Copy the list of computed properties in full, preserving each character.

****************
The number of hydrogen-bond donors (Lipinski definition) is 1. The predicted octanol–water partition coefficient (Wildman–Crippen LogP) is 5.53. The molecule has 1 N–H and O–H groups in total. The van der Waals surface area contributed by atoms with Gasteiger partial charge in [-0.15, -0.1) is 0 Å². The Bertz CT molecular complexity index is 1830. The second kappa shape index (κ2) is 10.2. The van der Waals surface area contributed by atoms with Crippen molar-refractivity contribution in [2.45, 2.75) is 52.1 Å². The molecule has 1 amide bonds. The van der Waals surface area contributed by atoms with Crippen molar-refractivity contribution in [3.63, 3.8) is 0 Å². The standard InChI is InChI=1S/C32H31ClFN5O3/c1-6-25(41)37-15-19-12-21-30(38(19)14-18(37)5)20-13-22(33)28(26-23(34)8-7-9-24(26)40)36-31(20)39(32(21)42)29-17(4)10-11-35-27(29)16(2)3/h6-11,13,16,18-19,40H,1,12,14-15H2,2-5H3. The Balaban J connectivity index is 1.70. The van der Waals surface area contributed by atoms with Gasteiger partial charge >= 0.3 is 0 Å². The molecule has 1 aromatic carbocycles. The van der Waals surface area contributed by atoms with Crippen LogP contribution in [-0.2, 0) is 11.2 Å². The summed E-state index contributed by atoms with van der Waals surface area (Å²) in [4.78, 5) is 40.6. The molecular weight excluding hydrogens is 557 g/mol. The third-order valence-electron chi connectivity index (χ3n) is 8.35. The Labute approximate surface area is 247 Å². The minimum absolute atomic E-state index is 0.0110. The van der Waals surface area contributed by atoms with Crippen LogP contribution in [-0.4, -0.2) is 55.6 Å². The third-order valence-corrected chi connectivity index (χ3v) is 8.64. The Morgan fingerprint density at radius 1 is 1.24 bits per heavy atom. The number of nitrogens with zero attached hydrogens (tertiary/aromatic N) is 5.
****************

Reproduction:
The number of hydrogen-bond donors (Lipinski definition) is 1. The predicted octanol–water partition coefficient (Wildman–Crippen LogP) is 5.53. The molecule has 1 N–H and O–H groups in total. The van der Waals surface area contributed by atoms with Gasteiger partial charge in [-0.15, -0.1) is 0 Å². The Bertz CT molecular complexity index is 1830. The second kappa shape index (κ2) is 10.2. The van der Waals surface area contributed by atoms with Crippen molar-refractivity contribution in [2.45, 2.75) is 52.1 Å². The molecule has 1 amide bonds. The van der Waals surface area contributed by atoms with Crippen molar-refractivity contribution in [3.63, 3.8) is 0 Å². The standard InChI is InChI=1S/C32H31ClFN5O3/c1-6-25(41)37-15-19-12-21-30(38(19)14-18(37)5)20-13-22(33)28(26-23(34)8-7-9-24(26)40)36-31(20)39(32(21)42)29-17(4)10-11-35-27(29)16(2)3/h6-11,13,16,18-19,40H,1,12,14-15H2,2-5H3. The Balaban J connectivity index is 1.70. The van der Waals surface area contributed by atoms with Gasteiger partial charge >= 0.3 is 0 Å². The molecule has 1 aromatic carbocycles. The van der Waals surface area contributed by atoms with Crippen LogP contribution in [-0.2, 0) is 11.2 Å². The summed E-state index contributed by atoms with van der Waals surface area (Å²) in [4.78, 5) is 40.6. The molecular weight excluding hydrogens is 557 g/mol. The third-order valence-electron chi connectivity index (χ3n) is 8.35. The Labute approximate surface area is 247 Å². The minimum absolute atomic E-state index is 0.0110. The van der Waals surface area contributed by atoms with Crippen LogP contribution in [-0.4, -0.2) is 55.6 Å². The third-order valence-corrected chi connectivity index (χ3v) is 8.64. The Morgan fingerprint density at radius 1 is 1.24 bits per heavy atom. The number of nitrogens with zero attached hydrogens (tertiary/aromatic N) is 5.